Renovating a classic townhouse comes with many challenges that go beyond just aesthetics and ergonomics. Structural restrictions and building codes often leave one with very little room to work with and it is within these constraints that Studio Arthur Casas revamped and renovated the in .
One of the biggest challenges during the design of this multi-level house was both its unique orientation and the flood of sunlight that entered the house because of the giant glass wall that connects the living area with the pool outside.
A striking open-tread glass and steel staircase replaces the existing stairway and leads to the upper ground level that holds a relaxing living space a banquette dining area and a kitchen with a glittering bronze-tiled backsplash.
The architects solved part of this conundrum by creating an that brought a cooling effect to the interior even as a giant curtain was used to block off additional sunlight on really hot days.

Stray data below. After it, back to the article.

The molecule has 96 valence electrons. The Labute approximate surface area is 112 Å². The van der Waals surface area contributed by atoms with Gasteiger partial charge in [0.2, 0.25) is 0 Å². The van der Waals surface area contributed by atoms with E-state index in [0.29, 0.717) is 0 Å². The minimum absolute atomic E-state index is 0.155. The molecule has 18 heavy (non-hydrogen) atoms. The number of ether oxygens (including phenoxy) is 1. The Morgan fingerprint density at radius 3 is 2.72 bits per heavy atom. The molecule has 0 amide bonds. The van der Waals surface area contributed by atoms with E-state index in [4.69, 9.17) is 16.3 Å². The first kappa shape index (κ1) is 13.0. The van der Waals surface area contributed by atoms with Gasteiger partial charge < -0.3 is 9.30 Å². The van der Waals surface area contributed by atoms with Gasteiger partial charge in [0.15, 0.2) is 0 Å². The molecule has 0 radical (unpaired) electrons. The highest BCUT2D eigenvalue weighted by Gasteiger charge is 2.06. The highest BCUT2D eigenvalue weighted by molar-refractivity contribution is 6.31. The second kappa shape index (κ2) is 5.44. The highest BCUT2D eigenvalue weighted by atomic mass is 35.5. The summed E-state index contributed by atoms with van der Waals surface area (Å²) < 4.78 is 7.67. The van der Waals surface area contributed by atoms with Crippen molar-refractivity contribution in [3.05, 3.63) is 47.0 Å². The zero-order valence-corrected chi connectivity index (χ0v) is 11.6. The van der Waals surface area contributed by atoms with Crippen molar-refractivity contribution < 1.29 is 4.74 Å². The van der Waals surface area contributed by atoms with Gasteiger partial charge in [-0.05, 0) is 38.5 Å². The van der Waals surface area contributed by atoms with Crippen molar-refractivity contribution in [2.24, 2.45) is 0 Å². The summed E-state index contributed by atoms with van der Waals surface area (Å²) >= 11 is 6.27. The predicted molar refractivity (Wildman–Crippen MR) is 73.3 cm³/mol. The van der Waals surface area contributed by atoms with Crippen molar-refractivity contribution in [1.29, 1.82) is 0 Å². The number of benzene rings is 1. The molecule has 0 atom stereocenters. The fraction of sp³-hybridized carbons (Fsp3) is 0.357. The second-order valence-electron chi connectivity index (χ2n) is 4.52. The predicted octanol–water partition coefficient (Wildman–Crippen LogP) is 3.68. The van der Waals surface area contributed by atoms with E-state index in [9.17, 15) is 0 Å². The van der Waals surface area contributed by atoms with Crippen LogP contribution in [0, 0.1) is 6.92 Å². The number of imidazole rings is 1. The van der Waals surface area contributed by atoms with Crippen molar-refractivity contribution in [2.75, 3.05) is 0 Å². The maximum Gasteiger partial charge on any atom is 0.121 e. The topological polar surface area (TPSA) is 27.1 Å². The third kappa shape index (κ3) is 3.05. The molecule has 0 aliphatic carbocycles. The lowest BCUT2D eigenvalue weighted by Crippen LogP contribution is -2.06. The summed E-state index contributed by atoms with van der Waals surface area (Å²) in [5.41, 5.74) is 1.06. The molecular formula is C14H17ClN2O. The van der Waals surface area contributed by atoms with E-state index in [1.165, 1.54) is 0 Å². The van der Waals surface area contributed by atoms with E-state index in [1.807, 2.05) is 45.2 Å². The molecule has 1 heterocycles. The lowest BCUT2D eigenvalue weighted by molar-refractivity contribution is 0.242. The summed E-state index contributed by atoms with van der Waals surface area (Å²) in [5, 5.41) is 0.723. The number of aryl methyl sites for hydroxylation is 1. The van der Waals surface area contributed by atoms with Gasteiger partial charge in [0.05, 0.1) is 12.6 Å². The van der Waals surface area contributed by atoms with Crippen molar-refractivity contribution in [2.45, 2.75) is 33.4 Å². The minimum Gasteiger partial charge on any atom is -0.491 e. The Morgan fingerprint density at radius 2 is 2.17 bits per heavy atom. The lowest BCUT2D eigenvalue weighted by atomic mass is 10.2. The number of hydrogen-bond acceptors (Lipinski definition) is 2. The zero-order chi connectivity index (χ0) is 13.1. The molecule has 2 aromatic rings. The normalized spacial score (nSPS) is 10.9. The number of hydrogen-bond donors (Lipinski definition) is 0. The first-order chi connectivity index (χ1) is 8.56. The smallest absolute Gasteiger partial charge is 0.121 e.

The kids’ rooms are no different with custom wall creations that draw inspiration from the Millennium Falcon driver cockpit even as the wardrobes blend in with the overall theme. No matter where you turn it is hard if not impossible to get away from the dominant theme of this fascinating apartment. And while it might not be everyone’s cup of tea it surely transports you into another universe!
When you live in a city where you can enjoy the weather outside almost all year long it does makes sense to design a home that seamlessly blends the interior with the outdoors. Nestled in a lovely little neighborhood of the designed by Paul Cremoux Studio is a wonderful example of a flowing design where the exterior and interior become one.
It is in this context that was shaped by GEMA to provide a relaxing shelter an efficient workspace and a classy gathering spot for growing businesses. The lovely building nestled on the edge of Thi Nghe canal overlooks a lush green park and sits right next to the city’s largest botanical gardens.